The division was renamed Division One in 1966 and Chadderton were champions again in 1966–67, after which they were promoted to the Premier Division. In 1980 the club moved up to the Lancashire Combination; when the league merged with the Cheshire County League in 1982 to form the North West Counties League, Chadderton were founder members of Division Two. A third-place finish in 1988–89 saw them promoted to Division One. However, they finished bottom of Division One the following season and were relegated back to Division Two. Despite only finishing eleventh in 1991–92, the club were promoted to Division One again, they played in Division One until being demoted at the end of the 1997–98 season due to failing ground grading requirements. Division Two was renamed Division One in 2008. A sixth-place finish in 2014–15 season saw them qualify for the promotion play-offs. However, they lost 2–1 to AFC Darwen in the semi-finals; the club played at Parkway when they were known as Burnley Lane Estate Juniors, before moving to Mill Brow the following year.

In Mill Brow they played on a pitch next to the canal in Mills Hill. The nearby Rose of Lancaster pub was used as a changing room, they moved to a ground on the Broadway road. Manchester League Division One champions 1966–67 Division Two champions 1964–65 Murray Shield Winners 1964–65 Gilgryst Cup winners 1969–70 Manchester Amateur League Division One champions 1962–63 North division champions 1955–56 Oldham Amateur League Challenge Cup winners 1954–55 Manchester Challenge Trophy Winners 1971–72 Best FA Cup performance: Second qualifying round, 1987–88, 1988–89, 1992–93, 1994–95 Best FA Vase performance: Fourth round, 2014–15 Record attendance: 2,352 vs FC United of Manchester, 2006 Chadderton F. C. players Official website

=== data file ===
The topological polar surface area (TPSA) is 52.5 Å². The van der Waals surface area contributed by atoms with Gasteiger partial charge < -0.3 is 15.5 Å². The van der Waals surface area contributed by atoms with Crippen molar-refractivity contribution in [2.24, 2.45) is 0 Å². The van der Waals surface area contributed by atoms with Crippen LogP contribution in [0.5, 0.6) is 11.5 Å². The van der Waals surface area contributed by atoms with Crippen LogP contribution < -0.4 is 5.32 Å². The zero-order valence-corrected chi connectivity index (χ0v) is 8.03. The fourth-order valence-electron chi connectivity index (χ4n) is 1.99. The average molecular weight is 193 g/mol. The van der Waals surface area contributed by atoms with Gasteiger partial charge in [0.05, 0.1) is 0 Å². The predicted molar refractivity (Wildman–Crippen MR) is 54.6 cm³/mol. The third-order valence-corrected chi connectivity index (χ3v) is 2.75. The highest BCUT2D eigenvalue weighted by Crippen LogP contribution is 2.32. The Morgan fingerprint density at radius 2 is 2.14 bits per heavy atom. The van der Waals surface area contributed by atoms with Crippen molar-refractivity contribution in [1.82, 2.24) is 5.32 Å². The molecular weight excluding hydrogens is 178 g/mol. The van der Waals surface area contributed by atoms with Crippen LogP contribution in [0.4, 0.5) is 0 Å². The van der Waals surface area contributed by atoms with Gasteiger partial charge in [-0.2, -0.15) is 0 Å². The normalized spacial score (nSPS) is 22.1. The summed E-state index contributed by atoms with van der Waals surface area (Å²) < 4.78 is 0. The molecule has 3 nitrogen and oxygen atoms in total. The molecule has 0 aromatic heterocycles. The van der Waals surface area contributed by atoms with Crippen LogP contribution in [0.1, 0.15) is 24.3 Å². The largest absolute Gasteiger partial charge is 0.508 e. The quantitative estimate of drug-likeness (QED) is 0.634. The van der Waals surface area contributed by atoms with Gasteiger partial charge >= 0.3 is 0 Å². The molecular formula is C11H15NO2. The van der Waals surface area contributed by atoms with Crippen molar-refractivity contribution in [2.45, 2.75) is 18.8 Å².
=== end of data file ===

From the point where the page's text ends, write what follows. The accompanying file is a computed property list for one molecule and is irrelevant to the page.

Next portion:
Stevan Luković

Stevan Luković is a Serbian football midfielder who plays for SV Lafnitz in Austria. After 3 season playing as a loaned player in Football club Sopot, reserve team of Red Star Belgrade when Vladan Lukić was a president, he returned in first team. But, he was 3rd, or 4th player on the same position, he was loaned again, first to Kolubara and than to Grbalj. After return from Grbalj, he didn't play. In 2014, contract was broken and he left the club as a free agent, he signed with Napredak Kruševac on 10 February 2014. He made his Jelen SuperLiga debut for Napredak Kruševac on 30 March 2014 against Spartak Subotica on Mladost Stadium. At the beginning of 2016, Luković joined Mladost Lučani. Stevan Luković at Soccerway Stevan Luković stats at utakmica.rs Stevan Luković at FootballDatabase.eu